Your Kids Will Have Friends You Don’t Like

“Oh no, not Mickey Brown again!” This was my mother’s cry every Saturday morning. She hated Mickey Brown. Loathed and detested him with a vengeance. Why? I have no idea. She disliked most of my friends, but she saved up all the venom for poor Mickey Brown, whom she took against before she ever met him.

Look, your children will sometimes have friends you don’t approve of. It’s natural. Live with it. As kids, we are attracted to other kids who are different from us. It’s our way of finding out. We go for the very poor kid or the very rich kid because we have no experience of it and want to know what it is like. We go for the ruffian or the spoiled princess or the kid from a different ethnic background to ours or the ragged urchin who smells or the autistic kid or the one from the gypsy encampment or the smug middle-class one whose parents are accountants.

Whatever it is, as parents, we will be tempted to disapprove. It’s human nature, but we mustn’t. We must be supportive, encouraging, welcoming, and open. Why? Because if our child is hanging out with other kids that test our tolerance, it’s a good thing. It shows we are bringing them up not to be prejudiced or judgmental. And if they aren’t acting this way, we shouldn‘t either.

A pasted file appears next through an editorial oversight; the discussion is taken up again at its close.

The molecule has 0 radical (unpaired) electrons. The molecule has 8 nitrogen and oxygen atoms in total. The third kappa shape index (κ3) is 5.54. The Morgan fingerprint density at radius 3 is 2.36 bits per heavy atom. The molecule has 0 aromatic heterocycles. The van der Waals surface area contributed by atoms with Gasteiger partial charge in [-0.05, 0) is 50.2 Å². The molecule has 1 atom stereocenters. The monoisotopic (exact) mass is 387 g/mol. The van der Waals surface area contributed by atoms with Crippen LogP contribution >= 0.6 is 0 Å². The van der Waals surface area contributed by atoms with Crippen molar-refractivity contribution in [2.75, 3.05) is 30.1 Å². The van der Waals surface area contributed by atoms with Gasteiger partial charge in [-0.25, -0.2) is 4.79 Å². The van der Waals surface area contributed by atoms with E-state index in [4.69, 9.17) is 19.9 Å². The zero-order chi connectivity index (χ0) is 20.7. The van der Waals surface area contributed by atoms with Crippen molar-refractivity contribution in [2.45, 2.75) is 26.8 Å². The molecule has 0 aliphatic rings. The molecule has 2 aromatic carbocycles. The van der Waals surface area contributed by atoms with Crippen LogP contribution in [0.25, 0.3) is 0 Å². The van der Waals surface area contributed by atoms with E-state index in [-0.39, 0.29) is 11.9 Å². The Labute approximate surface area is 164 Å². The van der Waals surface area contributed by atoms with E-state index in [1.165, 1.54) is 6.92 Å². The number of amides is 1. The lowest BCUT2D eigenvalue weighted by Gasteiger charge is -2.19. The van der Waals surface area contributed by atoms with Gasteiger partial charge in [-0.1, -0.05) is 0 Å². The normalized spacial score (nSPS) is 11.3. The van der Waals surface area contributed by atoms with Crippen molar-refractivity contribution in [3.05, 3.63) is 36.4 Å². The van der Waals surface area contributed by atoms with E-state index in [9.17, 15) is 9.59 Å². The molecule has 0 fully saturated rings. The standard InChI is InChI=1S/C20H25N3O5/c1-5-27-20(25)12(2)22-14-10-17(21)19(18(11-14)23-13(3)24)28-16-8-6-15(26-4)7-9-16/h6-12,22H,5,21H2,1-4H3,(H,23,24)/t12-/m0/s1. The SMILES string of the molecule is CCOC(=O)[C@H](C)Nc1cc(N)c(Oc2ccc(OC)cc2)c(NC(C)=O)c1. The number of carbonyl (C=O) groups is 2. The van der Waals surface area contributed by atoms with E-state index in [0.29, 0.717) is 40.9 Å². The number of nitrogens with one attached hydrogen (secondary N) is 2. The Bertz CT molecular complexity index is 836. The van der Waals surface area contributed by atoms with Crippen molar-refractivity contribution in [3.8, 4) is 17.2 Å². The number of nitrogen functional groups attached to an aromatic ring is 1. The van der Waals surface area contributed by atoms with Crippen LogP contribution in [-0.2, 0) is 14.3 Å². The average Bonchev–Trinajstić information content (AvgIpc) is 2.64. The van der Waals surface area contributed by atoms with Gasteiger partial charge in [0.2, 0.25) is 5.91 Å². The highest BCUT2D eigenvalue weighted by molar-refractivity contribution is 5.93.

The funny thing is that Mickey Brown’s parents couldn’t stand me either. He wasn’t allowed to play with guns, and I was always smuggling them into his house when his parents weren’t looking. I didn’t like guns particularly and we are talking cap guns here but I did love getting him into trouble…

One of my own children had a birthday party and insisted on inviting a kid in his class who had serious adjustment problems (what we used to call a “naughty child” but you can’t do that anymore see Rule 73. When his parents came to collect him, they were quite tearful, as it was the first birthday party this poor kid had ever been invited to. What’s that? His behavior? Oh, he was a little angel and didn’t put a foot wrong. In your dreams. He behaved true to type, and I was heard muttering, “Never again; he never comes here again,” for many weeks afterward. No, seriously he played up a bit and wrecked the place, but no more than any of the others did. One of the others, a supposedly good kid, was caught filling one of my wellington boots with cheese sandwiches and jelly secondhand if you get my drift.

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